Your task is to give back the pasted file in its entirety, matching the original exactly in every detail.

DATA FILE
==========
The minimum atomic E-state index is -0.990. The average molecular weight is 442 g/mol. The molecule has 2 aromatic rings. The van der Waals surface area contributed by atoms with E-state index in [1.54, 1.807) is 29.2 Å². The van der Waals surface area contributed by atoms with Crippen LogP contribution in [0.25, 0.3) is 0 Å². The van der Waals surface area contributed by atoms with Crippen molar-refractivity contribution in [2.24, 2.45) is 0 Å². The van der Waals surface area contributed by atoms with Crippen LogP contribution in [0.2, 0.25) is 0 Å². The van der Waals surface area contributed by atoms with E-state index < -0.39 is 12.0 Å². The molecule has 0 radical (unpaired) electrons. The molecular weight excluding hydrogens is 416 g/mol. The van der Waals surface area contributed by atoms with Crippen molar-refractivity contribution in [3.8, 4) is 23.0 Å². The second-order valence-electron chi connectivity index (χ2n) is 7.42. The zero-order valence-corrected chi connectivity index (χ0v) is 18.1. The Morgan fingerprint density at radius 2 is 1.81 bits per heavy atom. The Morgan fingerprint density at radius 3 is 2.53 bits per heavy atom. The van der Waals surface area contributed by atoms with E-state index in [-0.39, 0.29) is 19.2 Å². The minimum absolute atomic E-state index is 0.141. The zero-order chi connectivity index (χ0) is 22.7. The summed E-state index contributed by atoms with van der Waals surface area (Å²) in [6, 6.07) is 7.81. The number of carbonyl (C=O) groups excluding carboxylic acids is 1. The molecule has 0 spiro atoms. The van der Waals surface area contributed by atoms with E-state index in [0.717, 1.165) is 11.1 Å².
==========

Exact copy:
The minimum atomic E-state index is -0.990. The average molecular weight is 442 g/mol. The molecule has 2 aromatic rings. The van der Waals surface area contributed by atoms with E-state index in [1.54, 1.807) is 29.2 Å². The van der Waals surface area contributed by atoms with Crippen LogP contribution in [0.25, 0.3) is 0 Å². The van der Waals surface area contributed by atoms with Crippen molar-refractivity contribution in [2.24, 2.45) is 0 Å². The van der Waals surface area contributed by atoms with Crippen LogP contribution in [0.2, 0.25) is 0 Å². The van der Waals surface area contributed by atoms with E-state index < -0.39 is 12.0 Å². The molecule has 0 radical (unpaired) electrons. The molecular weight excluding hydrogens is 416 g/mol. The van der Waals surface area contributed by atoms with Crippen molar-refractivity contribution in [3.8, 4) is 23.0 Å². The second-order valence-electron chi connectivity index (χ2n) is 7.42. The zero-order valence-corrected chi connectivity index (χ0v) is 18.1. The Morgan fingerprint density at radius 2 is 1.81 bits per heavy atom. The Morgan fingerprint density at radius 3 is 2.53 bits per heavy atom. The van der Waals surface area contributed by atoms with E-state index in [-0.39, 0.29) is 19.2 Å². The minimum absolute atomic E-state index is 0.141. The zero-order chi connectivity index (χ0) is 22.7. The summed E-state index contributed by atoms with van der Waals surface area (Å²) in [6, 6.07) is 7.81. The number of carbonyl (C=O) groups excluding carboxylic acids is 1. The molecule has 0 spiro atoms. The van der Waals surface area contributed by atoms with E-state index in [0.717, 1.165) is 11.1 Å².